In 2005, canola production jumped 25 per cent from a year earlier, to a record 3.65 million tonnes, and was 67 per cent higher than the 10-year average. The record production was due to significant increases in yield and harvested area. The provincial canola yield reached a record 37.9 bushels per acre, compared to the previous record of 33.9 bushels per acre in 2004, and the 10-year average of 26.6 bushels per acre. Total production of flaxseed increased 83 per cent from a year earlier, to 53,300 tonnes. The high production was driven by increases in yield and harvested area. Total production of dry peas was estimated at 617,500 tonnes, which is down 12 per cent from a year earlier, but still 31 per cent higher than the 10-year average.

Total production of tame hay in 2005 reached 8.44 million tones, up 14 per cent from 2004, and 49 per cent higher than the 10-year average. The high 2005 production was due to a substantial increase in the provincial average yield.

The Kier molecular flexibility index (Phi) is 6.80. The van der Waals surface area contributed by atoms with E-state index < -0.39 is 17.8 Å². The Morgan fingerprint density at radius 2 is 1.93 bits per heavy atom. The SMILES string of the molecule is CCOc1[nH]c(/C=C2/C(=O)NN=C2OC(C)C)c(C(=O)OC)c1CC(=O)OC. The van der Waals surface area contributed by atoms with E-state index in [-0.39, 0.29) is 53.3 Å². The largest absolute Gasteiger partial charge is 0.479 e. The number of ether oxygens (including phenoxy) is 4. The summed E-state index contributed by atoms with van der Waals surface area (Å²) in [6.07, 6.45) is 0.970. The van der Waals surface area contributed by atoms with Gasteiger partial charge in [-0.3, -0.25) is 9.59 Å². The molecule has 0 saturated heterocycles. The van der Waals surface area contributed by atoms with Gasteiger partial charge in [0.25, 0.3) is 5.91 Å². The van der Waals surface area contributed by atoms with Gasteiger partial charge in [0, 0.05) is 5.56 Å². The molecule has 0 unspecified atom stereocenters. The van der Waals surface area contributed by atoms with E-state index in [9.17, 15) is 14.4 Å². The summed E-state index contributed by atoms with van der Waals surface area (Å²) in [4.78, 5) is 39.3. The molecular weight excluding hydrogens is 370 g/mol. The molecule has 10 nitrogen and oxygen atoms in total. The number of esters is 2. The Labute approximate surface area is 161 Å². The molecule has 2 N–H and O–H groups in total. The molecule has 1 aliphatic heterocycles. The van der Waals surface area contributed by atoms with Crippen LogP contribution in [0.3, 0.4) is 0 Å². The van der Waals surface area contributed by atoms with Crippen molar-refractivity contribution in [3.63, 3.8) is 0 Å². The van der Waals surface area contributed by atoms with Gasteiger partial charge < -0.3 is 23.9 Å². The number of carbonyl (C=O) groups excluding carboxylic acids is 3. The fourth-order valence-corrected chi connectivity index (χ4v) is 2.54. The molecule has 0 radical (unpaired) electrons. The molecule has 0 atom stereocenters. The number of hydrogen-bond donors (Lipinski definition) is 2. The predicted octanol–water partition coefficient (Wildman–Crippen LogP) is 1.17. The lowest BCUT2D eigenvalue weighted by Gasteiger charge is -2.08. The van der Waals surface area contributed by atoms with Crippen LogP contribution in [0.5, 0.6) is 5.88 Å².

Additionally, based on a SADD Unit survey, it was estimated that 1.50 million acres or nine per cent of 2005 grain/oilseed crop acreage were harvested for greenfeed or silage. This was up 11 per cent from the 2004 area of 1.35 million acres, due mainly to an increase in silage area. With respect to greenfeed, total harvested area was estimated at 640,000 acres, virtually unchanged from a year earlier. However, total area harvested for silage increased 20 per cent from 2004, to 860,000 acres.

In 2005, total greenfeed production was estimated at 1.96 million tonnes, down seven per cent from the 2004 production of 2.10 million tonnes. The lower production was attributed partially to record tame hay production. Estimated silage production was 5.90 million tonnes, 18 per cent higher than the 2004 estimate of 5.00 million tones. The increased production in 2005 was driven by higher harvested area, as yields were relatively unchanged from a year earlier.

Crop prices and marketing, Alberta, 2005